Clover Health, an Alphabet-backed health insurer, has long emphasized its commitment to technology to help predict when its members are likely to get sick so the company can intervene before that happens.
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But as Clover grows to serve more people, the company is realizing it needs a different kind of expertise, and is focused on people with a background in health insurance and clinical care.
Clover, which has offices in New Jersey and Silicon Valley, is slashing a quarter of its workforce, representing about 140 employees, according to a spokesperson. The job cuts were originally reported by the Wall Street Journal. Clover serves the Medicare Advantage market, providing insurance to seniors across seven states, including South Carolina, New Jersey and Tennessee.
“As Clover enters this new era of growth, we are restructuring some teams in recognition of our need for deep Medicare Advantage skill sets to continue propelling us forward to fully achieve our mission of improving every life,” the company said.
Clover said that it’s opening an office in Nashville, Tennessee, to recruit health talent from the many health-care companies in the area. San Francisco, where Clover has historically focused its hiring alongside New Jersey, is primarily a hotbed of product managers and software engineers.
“We need to ensure that our focus, the skills of our teams and our cost structure match our mission,” it added.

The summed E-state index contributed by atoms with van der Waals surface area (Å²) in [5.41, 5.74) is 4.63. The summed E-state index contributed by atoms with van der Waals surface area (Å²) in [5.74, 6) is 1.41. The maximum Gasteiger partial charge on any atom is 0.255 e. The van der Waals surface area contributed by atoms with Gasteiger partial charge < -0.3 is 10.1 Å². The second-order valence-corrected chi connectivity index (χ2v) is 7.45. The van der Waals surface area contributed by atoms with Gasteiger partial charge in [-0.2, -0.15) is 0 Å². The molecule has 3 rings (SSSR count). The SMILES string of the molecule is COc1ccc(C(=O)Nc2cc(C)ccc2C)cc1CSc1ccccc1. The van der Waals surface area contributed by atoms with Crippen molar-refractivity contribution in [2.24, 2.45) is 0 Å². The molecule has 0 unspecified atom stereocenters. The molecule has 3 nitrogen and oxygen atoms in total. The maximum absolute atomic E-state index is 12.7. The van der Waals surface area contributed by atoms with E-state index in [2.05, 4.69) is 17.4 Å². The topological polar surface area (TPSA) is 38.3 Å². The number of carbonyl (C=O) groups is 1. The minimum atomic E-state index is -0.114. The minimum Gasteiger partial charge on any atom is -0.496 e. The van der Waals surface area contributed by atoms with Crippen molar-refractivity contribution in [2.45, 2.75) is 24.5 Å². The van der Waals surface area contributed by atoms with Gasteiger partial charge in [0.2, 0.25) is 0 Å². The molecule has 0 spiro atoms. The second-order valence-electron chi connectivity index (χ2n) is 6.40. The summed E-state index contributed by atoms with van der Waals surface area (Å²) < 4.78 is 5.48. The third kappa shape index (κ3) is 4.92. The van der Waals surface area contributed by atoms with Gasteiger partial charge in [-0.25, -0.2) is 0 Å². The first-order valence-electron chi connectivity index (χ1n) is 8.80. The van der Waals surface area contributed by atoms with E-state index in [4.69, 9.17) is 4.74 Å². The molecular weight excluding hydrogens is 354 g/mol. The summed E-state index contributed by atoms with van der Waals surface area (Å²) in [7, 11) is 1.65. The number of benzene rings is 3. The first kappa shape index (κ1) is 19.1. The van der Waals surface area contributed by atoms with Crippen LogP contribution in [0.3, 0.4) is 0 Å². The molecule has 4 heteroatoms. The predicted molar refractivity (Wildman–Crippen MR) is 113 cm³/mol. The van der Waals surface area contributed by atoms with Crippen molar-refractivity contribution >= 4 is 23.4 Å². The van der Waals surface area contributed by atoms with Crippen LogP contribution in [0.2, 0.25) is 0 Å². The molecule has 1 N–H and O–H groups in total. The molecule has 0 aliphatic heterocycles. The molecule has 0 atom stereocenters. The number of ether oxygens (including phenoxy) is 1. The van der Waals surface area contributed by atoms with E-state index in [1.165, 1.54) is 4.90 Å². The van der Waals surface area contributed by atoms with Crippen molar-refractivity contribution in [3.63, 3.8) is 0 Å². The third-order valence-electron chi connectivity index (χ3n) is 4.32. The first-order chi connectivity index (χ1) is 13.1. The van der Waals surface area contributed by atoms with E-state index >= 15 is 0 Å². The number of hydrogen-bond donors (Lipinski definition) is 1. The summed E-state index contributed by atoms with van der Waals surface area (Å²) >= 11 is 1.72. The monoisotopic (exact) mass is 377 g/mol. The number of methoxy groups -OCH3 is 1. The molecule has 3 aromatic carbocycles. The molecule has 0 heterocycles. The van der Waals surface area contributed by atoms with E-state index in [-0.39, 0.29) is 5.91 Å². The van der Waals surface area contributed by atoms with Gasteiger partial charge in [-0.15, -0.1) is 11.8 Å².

Clover, which was started in 2012 and has raised just shy of $1 billion, previously struggled to meet its customer needs, prompting the company to hire a number of new executives last year. It’s since staffed up more in health care, with hires like Shea Helmle, formerly of the health insurer Florida Blue, and Kim Mullins, a longtime health consultant.
“These venture-backed health insurance start-ups are realizing that they do need health-care experience, as it’s one of the most complicated, regulated, nuanced parts of the economy,” said Ari Gottlieb, a principal at A2 Strategy Group, which specializes in health insurance. “They’re competing with the established health plans, which can also invest in tech.”
Other venture-backed health plans include Oscar Health, also backed by Alphabet, as well as Devoted Health and Bright Health, which are run by veteran health care executives. Anthem, meanwhile, just hired the former head of Google search to help run its artificial intelligence team.
Here’s the full statement from Clover:
Clover Health is in an incredibly strong position, having gone through a recent fundraise as well as adding 35% more members to our popular Medicare Advantage plans in the last 12 months. We have made enormous strides in the last year, leveraging our data platform to drive improved clinical decision making at the point of care for our members.
As Clover enters this new era of growth, we are restructuring some teams in recognition of our need for deep Medicare Advantage skill sets to continue propelling us forward to fully achieve our mission of improving every life. To add increasing value to our members’ lives and continue building a sustainable business, we need to ensure that our focus, the skills of our teams and our cost structure match our mission.
Around 140 current employees will be laid off as part of this process. We are immensely grateful for their contributions – we couldn’t have gotten this far without them. But to get Clover to the next level, we need a team that includes new staff with different skills and experience. Clover continues hiring top talent to help fuel our growth and will be opening a new office in Nashville to better tap into the pool of healthcare expertise located in the area.
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